QRW - BioProtection Aotearoa Satelitte S van Amsterdam.pdf (2.28 MB)

Soil-borne disease in poor persistence of pastures: Identification of causal agents

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conference contribution
posted on 2023-09-18, 23:50 authored by Sarah van AmsterdamSarah van Amsterdam, Nigel BellNigel Bell, Matt Templeton, Gavin LearGavin Lear

The role of soil-borne disease in the poor persistence of pastures in northern Aotearoa/New Zealand - Identification of causal agents

Globally, soil-borne plant diseases negatively impact the productivity and persistence of agricultural systems and pastures in Aotearoa/New Zealand (AoNZ) are no exception. In recent decades, there have been repeated observations of poor persistence of sown pastures in northern AoNZ(1). Economic modelling suggests that soil disease of the dominant pasture plants in this country, Lolium perenne (perennial ryegrass) and Trifolium repens (white clover), is responsible for a $909 ha-1 year-1 reduction in Waikato pasture-based farm profitability(2). Research into possible causative agents of soil disease in pastures was primarily conducted in the 1980s to early 2000s(3) when pasture management and climate were much different to the present day. Common plant pathogenic fungi including Fusarium spp., Pythium spp., and Rhizoctonia solani are regularly detected in the roots of pasture plant species(2,3). Up-to-date research is now needed to understand the distribution and abundance of causative agents of disease in modern pasture systems. Ongoing advances in molecular biology allow us to further our understanding of this area.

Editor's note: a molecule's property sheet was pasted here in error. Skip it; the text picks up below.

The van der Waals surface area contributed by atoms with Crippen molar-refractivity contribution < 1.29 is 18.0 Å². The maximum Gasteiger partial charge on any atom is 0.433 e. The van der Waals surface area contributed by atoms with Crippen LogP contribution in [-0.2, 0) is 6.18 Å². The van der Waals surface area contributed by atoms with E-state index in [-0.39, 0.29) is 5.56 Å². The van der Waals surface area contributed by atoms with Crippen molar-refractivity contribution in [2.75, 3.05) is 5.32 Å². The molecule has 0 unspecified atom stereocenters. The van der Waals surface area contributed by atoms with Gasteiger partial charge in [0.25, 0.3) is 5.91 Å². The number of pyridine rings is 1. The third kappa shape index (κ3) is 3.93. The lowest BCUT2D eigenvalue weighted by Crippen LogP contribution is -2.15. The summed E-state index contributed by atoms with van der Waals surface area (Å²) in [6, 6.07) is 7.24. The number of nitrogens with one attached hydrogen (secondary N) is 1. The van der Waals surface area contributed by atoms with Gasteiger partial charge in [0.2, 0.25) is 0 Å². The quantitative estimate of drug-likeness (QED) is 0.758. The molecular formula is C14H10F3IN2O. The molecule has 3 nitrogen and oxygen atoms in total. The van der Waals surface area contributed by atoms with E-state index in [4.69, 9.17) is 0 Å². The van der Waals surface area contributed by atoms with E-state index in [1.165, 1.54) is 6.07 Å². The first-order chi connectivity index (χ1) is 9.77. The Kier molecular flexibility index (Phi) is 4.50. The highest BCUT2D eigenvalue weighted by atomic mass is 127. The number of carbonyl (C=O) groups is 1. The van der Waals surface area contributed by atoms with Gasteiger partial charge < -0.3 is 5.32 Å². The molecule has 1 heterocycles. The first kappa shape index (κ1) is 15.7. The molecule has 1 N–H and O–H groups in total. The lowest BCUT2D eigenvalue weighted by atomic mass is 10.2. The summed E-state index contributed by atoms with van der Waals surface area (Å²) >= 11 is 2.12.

My PhD project will identify and understand the distribution of fungal soil-borne pathogens in pasture soils of northern AoNZ. Putative pathogenic fungi have been isolated and are being screened using in-vitro and in planta pathogenicity tests. I will develop molecular diagnostics (qPCR/ddPCR) to screen historical soil samples for confirmed pathogenic isolates. Additionally, I will search available soil microbiome datasets for the presence and abundance of these pathogens. Combined, this information can be used to develop cultural, biological, and chemical methods to mitigate against the impact of soil-borne disease in pastures, helping to improve their persistence in modern farming systems under a changing climate.

1. Beukes et al., (2021). Resilient Pastures: Grassland Research and Practice Series. 17:297-306.

2. Dignam et al., (2022). Journal of Sustainable Agriculture and Environment. 1:16-29.

3. Wakelin et al., (2016). Australasian Plant Pathology. 45:289-296.


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  • PRJ0154685


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AgResearch Ltd

Conference name

Queenstown Research Week 2023, Bioprotection Aotearoa Satellite

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Queenstown, New Zealand

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